Malaria Research and Treatment

Malaria Research and Treatment / 2011 / Article

Research Article | Open Access

Volume 2011 |Article ID 561342 | https://doi.org/10.4061/2011/561342

Denis Zofou, Mathieu Tene, Moses N. Ngemenya, Pierre Tane, Vincent P. K. Titanji, "In Vitro Antiplasmodial Activity and Cytotoxicity of Extracts of Selected Medicinal Plants Used by Traditional Healers of Western Cameroon", Malaria Research and Treatment, vol. 2011, Article ID 561342, 6 pages, 2011. https://doi.org/10.4061/2011/561342

In Vitro Antiplasmodial Activity and Cytotoxicity of Extracts of Selected Medicinal Plants Used by Traditional Healers of Western Cameroon

Academic Editor: Polrat Wilairatana
Received22 Sep 2010
Revised18 Jan 2011
Accepted24 Jan 2011
Published12 Apr 2011

Abstract

Medicinal plants play a key role in malaria control in Africa, especially in remote areas where health facilities are limited. In order to assess their acclaimed potentials, eleven extracts were prepared from seven selected plants commonly used in Western Cameroon, and tested both for their antiplasmodial activity and cytotoxicity. The antiplasmodial activity was assessed using Lactate Dehydrogenase Assay (pLDH) and the cytotoxicity estimated on LLC-MK2 monkey kidney epithelial cells. Seven extracts from five different plants were significantly active, with very weak or no cytotoxicity. The Dacryodes edulis leaves showed the highest activity (IC50 of 6.45  g/mL on 3D7 and 8.2  g/mL on DD2) followed by the leaves of Vernonia amygdalina (IC50 of 8.72 and 11.27  g/mL on 3D7 and DD2 resp.) and roots of V. amygdalina (IC50 of 8.72  g/mL on 3D7), Coula edulis leaves (IC50 of 13.80  g/mL and 5.79  g/mL on 3D7 and DD2 resp.), Eucalyptus globulus leaves (IC50 of 16.80  g/mL and 26.45  g/mL on 3D7 and DD2) and Cuviera longiflora stem bark (IC50 of 20.24  g/mL and 13.91  g/mL on 3D7 and DD2). These findings justify the use of five of the seven plants in malaria treatment by traditional healers of Western Cameroon.

1. Introduction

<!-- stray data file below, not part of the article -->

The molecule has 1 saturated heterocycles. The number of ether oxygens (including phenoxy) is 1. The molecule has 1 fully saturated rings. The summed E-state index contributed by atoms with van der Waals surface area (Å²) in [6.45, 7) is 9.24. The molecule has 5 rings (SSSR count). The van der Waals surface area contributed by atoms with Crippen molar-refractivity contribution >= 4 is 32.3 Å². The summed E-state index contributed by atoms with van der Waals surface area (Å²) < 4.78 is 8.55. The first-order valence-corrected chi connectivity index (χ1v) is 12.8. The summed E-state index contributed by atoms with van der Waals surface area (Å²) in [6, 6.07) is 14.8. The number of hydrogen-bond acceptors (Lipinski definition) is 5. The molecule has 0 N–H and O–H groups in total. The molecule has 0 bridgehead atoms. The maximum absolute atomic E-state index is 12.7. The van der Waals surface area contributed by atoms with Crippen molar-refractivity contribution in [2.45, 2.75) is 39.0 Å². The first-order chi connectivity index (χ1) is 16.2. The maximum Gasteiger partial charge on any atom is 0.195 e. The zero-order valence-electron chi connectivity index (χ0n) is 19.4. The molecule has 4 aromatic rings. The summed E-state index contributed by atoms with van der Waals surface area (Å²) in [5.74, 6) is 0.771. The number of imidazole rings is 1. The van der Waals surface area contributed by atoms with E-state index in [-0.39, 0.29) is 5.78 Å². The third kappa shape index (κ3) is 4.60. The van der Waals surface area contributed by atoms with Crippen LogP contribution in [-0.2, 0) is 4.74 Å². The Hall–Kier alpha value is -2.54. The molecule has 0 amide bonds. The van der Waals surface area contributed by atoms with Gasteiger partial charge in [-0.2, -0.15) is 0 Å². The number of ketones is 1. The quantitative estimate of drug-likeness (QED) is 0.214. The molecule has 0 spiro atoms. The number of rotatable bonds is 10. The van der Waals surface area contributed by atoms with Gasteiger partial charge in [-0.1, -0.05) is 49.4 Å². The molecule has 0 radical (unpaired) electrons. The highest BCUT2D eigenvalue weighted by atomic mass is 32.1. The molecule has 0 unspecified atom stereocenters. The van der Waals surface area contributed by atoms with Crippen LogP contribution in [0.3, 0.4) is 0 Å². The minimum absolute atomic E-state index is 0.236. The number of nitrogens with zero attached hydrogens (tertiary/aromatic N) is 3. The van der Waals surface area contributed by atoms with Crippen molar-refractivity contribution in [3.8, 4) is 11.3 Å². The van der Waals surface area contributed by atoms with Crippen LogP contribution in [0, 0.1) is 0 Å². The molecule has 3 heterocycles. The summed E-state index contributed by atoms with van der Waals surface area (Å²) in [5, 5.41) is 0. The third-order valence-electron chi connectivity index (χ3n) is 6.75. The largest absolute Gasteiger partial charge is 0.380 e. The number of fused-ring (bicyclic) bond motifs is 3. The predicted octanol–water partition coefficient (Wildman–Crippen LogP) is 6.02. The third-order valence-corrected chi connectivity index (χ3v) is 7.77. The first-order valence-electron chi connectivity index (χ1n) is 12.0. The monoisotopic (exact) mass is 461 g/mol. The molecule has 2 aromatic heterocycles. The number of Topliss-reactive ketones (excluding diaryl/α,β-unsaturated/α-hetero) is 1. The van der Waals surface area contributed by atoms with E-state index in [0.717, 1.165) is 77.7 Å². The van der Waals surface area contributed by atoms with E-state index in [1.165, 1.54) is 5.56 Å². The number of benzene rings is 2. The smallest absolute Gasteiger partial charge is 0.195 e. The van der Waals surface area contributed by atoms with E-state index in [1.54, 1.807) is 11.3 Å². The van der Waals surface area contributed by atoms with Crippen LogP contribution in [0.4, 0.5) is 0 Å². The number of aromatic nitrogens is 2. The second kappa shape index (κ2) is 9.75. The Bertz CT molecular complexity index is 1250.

Malaria is the world’s most important parasitic disease especially when Plasmodium falciparum is the causative agent. From the recent World Malaria Report, there were an estimated 225 million malaria cases, with 800,000 deaths among the 3 billion people at risk in 2009. About 91% of total deaths occurred in Africa with pregnant women and children under 5 years being the most affected groups of the populations [1]. Cameroon figures among the 18 countries bearing 90% of malaria deaths in Africa, with 71% of its population living in high-transmission areas [2]. In the western region of Cameroon, for example, malaria was shown to be the most important cause of infant mortality causing about 45% deaths and 54% hospitalizations for children under five [3]. In the absence of an effective vaccine, the fight against malaria relies mainly on chemotherapy and vector control. The resistance of Plasmodium falciparum to the commonly used antimalarial drugs including the newly introduced Artemisinins has resulted in resurgence in treatment failures [4, 5]. Hence, new highly efficacious and affordable antimalarial agents are urgently needed. For hundreds of years, plants have constituted the basis of traditional medicine systems and natural products have been a good source for drug development. Some examples are Quinine and Artemisinin that have been used successfully against resistant strains of malaria parasites. In some rural areas of Cameroon, antimalarial traditional medicines are even preferred to pharmaceutical compound drugs, suggesting that the herbal preparations used by traditional healers contain useful active ingredients [6]. The office of Traditional Medicine at the Public Health Ministry promotes and coordinates Traditional Medicine Practice in Cameroon. However many gaps still remain to fully exploit the potential of herbal medicines as a solution to the malaria burden and this demands combined efforts from public sector, research institutions, funding bodies and pharmaceutical groups, traditional healers, and the populations themselves. A previous review by Titanji et al. [5] showed that over 200 different plant species have been identified in Cameroon for their use as antimalarial in folk medicine. But only 26 species had undergone full investigation leading to isolation and testing of pure products, up to 137 species remaining untested [7]. Therefore, there is a need to pursue investigations on the plants so far identified in order to foster and standardize their use either as herbal medicines or sources of new drug candidate molecules. The present study thus aims at screening the crude extracts from seven widely used plants, namely, methylene chloride/methanol (1 : 1) extracts of Cuviera longiflora, Dacryodes edulis and Eucalyptus globules leaves, Vernonia amygdalina leaves and roots, the hexane and methylene chloride extracts of Kotschya speciosa aerial part and the methylene chloride extracts of the whole plant, the methanol extract of Coula edulis stem bark, the methylene chloride/methanol (1 : 1), and methylene chloride extracts of Vismia guinensis stem bark, for their postulated antiplasmodial activity.